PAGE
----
People often wonder, if a tree falls in the forest but no one’s around to hear it, does it make a sound? To you, reader, we pose a similar question: if you launch a new product or service, but there’s no defined and engaged market for it, has it truly been “launched”?
The answer, of course, is that yes the product still launches—it’s just not likely to make the sort of splash or impact you would anticipate or hope for. This brings us to the concept of go-to-market (GTM) strategies.
But what goes into a successful GTM strategy, and how can you develop the perfect strategy for your business? In this article, we’ll be answering those very questions.
What, Exactly, Does “Go-to-Market” Mean?
What used to be an idea—introducing a new product or service to the public—has transformed into an industry unto itself. Nowadays, taking a product or service to market is both an art and a science. The art is in generating excitement and interest, while the science is more about aligning the product/service offering to an identified audience.
Expanding this analogy, it’s the science aspect that trips many companies up. That’s because without accurate and actionable data, there’s no guarantee that the launch will be successful. In most cases, your gut or instinct can only get you so far.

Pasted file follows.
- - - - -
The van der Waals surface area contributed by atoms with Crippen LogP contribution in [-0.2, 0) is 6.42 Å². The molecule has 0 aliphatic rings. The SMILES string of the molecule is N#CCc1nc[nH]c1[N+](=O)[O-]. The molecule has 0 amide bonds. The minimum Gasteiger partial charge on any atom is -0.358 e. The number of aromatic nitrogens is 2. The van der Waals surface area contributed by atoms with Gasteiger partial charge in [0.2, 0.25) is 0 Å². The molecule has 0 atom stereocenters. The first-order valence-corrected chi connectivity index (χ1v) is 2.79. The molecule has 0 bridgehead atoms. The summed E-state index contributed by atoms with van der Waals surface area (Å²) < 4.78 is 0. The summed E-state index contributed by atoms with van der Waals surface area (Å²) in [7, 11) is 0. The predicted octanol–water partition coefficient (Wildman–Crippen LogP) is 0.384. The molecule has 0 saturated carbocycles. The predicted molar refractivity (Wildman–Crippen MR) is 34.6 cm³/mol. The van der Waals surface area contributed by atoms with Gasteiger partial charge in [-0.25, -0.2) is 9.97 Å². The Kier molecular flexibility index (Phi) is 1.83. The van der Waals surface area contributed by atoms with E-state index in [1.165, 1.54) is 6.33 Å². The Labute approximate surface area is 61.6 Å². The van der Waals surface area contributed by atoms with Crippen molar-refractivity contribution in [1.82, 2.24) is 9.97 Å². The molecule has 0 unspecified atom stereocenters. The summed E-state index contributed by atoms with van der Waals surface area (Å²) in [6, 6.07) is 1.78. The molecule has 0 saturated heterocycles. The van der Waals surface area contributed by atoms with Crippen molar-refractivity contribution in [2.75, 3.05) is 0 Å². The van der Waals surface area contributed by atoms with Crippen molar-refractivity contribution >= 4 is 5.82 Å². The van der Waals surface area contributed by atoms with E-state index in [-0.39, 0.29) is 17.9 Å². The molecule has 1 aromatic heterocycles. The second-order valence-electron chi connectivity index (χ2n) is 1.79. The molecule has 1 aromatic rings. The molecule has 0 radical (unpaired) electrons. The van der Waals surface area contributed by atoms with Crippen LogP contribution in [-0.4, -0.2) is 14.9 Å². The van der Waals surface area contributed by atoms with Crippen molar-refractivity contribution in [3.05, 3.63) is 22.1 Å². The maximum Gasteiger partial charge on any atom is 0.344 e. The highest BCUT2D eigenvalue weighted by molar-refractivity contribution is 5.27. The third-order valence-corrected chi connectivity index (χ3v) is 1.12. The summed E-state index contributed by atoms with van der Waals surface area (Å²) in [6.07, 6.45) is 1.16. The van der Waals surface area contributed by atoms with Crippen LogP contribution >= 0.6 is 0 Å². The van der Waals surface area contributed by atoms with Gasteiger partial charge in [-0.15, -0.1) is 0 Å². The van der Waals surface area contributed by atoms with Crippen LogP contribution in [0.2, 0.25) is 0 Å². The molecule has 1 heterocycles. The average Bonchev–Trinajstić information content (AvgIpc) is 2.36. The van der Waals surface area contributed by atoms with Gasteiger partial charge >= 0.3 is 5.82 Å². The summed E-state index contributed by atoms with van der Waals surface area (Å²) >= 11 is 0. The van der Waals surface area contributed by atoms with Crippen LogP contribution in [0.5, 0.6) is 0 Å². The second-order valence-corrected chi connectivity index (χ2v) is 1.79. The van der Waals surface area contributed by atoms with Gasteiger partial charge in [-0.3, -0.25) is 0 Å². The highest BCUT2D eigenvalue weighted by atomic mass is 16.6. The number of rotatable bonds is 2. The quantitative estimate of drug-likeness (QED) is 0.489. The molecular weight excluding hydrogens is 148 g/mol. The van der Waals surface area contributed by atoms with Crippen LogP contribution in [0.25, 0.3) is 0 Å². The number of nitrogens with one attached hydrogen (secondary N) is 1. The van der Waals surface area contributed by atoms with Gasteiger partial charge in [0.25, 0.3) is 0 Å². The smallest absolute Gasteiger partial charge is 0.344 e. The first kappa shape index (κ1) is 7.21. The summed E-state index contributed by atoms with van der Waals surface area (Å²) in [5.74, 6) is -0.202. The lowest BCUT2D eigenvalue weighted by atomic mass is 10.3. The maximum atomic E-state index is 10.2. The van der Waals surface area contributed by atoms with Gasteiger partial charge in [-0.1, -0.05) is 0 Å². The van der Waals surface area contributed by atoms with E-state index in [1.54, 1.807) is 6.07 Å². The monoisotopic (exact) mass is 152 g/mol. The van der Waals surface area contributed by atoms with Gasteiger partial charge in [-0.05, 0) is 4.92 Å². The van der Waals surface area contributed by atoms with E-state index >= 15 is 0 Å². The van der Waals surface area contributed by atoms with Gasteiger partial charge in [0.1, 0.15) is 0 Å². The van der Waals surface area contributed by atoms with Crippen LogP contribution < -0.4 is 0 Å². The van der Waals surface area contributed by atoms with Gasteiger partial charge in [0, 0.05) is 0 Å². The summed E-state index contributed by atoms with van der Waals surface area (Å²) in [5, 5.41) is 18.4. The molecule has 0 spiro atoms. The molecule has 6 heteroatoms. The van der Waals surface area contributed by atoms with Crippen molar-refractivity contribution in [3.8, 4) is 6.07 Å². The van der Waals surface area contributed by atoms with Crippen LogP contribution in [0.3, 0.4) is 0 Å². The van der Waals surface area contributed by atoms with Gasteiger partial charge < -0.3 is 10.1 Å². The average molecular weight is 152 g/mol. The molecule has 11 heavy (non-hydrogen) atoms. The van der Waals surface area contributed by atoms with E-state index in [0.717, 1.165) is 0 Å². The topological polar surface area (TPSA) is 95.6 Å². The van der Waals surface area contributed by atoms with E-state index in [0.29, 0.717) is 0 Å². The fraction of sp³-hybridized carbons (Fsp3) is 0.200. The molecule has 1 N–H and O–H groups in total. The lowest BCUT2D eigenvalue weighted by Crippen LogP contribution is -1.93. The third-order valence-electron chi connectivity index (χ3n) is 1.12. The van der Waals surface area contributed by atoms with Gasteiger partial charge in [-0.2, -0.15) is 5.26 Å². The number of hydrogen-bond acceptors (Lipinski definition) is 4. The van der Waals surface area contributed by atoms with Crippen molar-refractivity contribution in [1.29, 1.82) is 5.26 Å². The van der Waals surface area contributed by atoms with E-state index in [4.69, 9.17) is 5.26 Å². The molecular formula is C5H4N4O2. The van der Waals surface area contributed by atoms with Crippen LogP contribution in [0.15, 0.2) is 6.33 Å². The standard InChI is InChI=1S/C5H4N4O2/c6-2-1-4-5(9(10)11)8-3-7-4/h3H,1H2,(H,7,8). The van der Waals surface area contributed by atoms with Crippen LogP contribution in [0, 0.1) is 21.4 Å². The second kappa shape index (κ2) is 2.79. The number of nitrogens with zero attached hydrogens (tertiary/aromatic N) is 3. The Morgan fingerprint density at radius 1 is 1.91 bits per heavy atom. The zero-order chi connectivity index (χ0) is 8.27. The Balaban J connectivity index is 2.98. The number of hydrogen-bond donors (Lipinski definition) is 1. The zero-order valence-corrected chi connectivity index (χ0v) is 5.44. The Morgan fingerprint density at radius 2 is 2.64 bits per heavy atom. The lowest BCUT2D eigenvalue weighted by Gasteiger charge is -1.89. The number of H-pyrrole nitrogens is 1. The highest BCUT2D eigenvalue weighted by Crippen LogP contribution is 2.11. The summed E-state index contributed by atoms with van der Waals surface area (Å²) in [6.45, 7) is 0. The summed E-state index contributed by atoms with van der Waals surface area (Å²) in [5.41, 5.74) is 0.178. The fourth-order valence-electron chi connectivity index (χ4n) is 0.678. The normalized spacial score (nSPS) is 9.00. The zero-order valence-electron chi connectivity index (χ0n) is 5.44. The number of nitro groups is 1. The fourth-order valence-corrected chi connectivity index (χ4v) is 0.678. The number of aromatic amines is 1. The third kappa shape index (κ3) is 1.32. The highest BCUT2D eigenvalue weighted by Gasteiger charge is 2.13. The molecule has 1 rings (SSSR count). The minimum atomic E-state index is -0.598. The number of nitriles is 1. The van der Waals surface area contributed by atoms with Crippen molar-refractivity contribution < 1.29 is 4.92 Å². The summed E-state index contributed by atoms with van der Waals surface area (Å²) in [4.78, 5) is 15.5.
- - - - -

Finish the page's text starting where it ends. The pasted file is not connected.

Why Is a Go-to-Market Strategy So Important?
Like an interview or a first date, you only get one first impression. If that first impression misses the mark, you’re already behind the eight-ball. To prevent this from happening, you need a data-informed and repeatable approach to GTM strategies. And with that in mind, let’s look at the 5 must-have components of a successful framework you can use to develop a go-to-market strategy template for your business.
What Is the GTM Framework Strategy?
The GTM strategy framework is a repeatable template you can adapt and use to develop a well-rounded GTM strategy. Working from a GTM strategy template or framework—such as the one we’ll outline momentarily—helps to ensure that you’ve covered all the necessary bases.
What Are the 5 Components of a Go-to-Market Strategy?
Regardless of the industry or audience, there are certain components that any GTM strategy will need to account for:
A Well-Defined Market Who are you trying to reach? Whether you’re developing a B2C or B2B go-to-market strategy, it’s important to align your product/service offerings with the actual priorities and expectations of your intended customers.
A Deep Understanding of Your Customers/Audience Once you’ve identified the market, you’ll want to learn everything you can about those customers, so you can effectively tailor your messaging to the most compelling pain points they’re experiencing.
A Practical Distribution Model From a logistical standpoint, what should the product/service roll-out and distribution look like? The more specific your plan, the easier it will be to execute—and with fewer surprises along the way.